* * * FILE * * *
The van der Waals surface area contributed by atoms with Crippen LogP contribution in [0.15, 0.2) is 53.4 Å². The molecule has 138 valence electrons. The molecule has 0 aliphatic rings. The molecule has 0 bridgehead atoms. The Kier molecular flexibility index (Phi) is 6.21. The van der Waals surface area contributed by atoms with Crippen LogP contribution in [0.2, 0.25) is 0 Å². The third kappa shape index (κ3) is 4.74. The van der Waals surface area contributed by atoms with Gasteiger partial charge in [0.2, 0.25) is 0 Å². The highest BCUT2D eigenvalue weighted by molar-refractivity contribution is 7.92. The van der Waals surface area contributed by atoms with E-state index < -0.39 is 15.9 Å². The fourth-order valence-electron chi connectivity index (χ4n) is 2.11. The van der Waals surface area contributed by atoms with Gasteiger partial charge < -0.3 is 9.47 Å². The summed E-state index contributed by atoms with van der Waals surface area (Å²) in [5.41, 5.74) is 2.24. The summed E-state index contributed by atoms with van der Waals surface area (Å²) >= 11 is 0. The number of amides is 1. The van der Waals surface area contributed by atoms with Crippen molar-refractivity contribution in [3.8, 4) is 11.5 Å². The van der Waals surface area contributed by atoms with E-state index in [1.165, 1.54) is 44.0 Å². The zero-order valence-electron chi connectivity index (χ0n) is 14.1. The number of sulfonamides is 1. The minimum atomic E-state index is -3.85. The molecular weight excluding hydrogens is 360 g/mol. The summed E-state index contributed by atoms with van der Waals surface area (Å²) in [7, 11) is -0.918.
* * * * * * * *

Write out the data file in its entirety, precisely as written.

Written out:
The van der Waals surface area contributed by atoms with Crippen LogP contribution in [0.15, 0.2) is 53.4 Å². The molecule has 138 valence electrons. The molecule has 0 aliphatic rings. The molecule has 0 bridgehead atoms. The Kier molecular flexibility index (Phi) is 6.21. The van der Waals surface area contributed by atoms with Crippen LogP contribution in [0.2, 0.25) is 0 Å². The third kappa shape index (κ3) is 4.74. The van der Waals surface area contributed by atoms with Gasteiger partial charge in [0.2, 0.25) is 0 Å². The highest BCUT2D eigenvalue weighted by molar-refractivity contribution is 7.92. The van der Waals surface area contributed by atoms with E-state index < -0.39 is 15.9 Å². The fourth-order valence-electron chi connectivity index (χ4n) is 2.11. The van der Waals surface area contributed by atoms with Gasteiger partial charge < -0.3 is 9.47 Å². The summed E-state index contributed by atoms with van der Waals surface area (Å²) in [5.41, 5.74) is 2.24. The summed E-state index contributed by atoms with van der Waals surface area (Å²) >= 11 is 0. The number of amides is 1. The van der Waals surface area contributed by atoms with Crippen molar-refractivity contribution in [3.8, 4) is 11.5 Å². The van der Waals surface area contributed by atoms with E-state index in [1.165, 1.54) is 44.0 Å². The zero-order valence-electron chi connectivity index (χ0n) is 14.1. The number of sulfonamides is 1. The minimum atomic E-state index is -3.85. The molecular weight excluding hydrogens is 360 g/mol. The summed E-state index contributed by atoms with van der Waals surface area (Å²) in [7, 11) is -0.918.